The few remaining structures from the former monastery also include large sections of the surrounding wall. Sections of the southern wall still survive and in the north, diggings and plans verify the course of the former wall and perimeter of the monastery.
This wall primarily served to demarcate and provide rudimentary protection for the monastery and had no marked fortification function. This wall is the largest remaining structure from the monastery, measuring 3 to 4 metres in height and almost 500 metres in length.
References to the Lorsch monastery wall only appear in the margins or in relation to other buildings and structures. Friedrich Behn devoted an entire chapter to the wall and its gates but focused primarily on the latter. More recent archaeological research has taken place primarily in the vicinity of the latrine, the infirmary and the gates. When the monastery wall was examined in more detail in the northern area by the infirmary, findings included denarii from the time of Louis the Pious.
This research has determined that a section of stone wall stood at this point as early as the first half of the 9th century; excavations also discovered similar wall structures north of the east gate. Analysis of written sources has not produced a precise date for when the wall was first built on its current location. An entry in the Lorsch Codex ascribes the construction of an early monastery wall to Abbot Richbod in AD 804. The 12th century chronicler mentioned that the enclosure located to the south was surrounded by a wall, which was still visible in his lifetime. There is disagreement as to whether this refers to a wall surrounding the entire complex or one surrounding only the inner monastery precinct. The Lorsch Necrolog-Anniversar lists Richbod’s contribution as only a claustrum surrounded by walls. The second mention of the monastery wall in the Lorsch Codex appears several centuries later during the rule of Abbot Heinrich, who is credited with completely restoring the ruined monastery wall after 1151. The chronicler emphasises in his entry that the course of Richbod’s wall can still be seen at this time. It is, therefore, possible that a section of the old wall was integrated under Heinrich but that its course was changed or extended.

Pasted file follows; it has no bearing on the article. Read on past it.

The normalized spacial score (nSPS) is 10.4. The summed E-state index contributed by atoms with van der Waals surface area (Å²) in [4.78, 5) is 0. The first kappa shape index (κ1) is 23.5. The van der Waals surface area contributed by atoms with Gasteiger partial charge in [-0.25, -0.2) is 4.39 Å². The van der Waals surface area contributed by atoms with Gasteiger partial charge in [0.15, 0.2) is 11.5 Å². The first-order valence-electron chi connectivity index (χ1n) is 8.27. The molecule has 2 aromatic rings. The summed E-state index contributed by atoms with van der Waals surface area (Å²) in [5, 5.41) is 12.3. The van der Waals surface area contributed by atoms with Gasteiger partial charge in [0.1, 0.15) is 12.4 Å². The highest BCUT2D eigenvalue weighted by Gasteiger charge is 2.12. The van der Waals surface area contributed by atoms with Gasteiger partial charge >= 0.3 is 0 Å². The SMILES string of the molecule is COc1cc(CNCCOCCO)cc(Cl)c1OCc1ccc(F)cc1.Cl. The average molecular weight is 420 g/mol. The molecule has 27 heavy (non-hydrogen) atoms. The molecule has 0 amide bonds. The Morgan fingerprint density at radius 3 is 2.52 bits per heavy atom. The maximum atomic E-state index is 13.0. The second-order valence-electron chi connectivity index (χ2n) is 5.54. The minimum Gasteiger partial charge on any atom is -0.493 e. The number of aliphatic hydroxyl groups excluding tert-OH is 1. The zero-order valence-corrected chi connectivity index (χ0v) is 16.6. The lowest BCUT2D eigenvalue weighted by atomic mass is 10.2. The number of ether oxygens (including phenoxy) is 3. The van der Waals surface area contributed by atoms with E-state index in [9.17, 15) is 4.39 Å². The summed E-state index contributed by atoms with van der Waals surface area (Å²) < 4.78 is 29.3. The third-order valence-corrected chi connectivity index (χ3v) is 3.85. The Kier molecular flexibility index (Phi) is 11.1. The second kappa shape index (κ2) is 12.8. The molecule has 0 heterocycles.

The wall outlasted the entire lifespan of the monastery and would, therefore, have undergone multiple restoration and maintenance over the centuries. The wall was even improved after the dissolution of the monastery. Today, it consists of various smaller sections from different eras; this is clearly apparent in only a few places thanks to a plaster spread over the stones. The wall in the eastern area, between the modern south gate and Nibelungenstraße (marked red on diagram above), was architecturally examined in 2011 when the joints were opened during cleaning operations. Observations of the mortar and plaster were made that were, or are, not possible before and after these operations.
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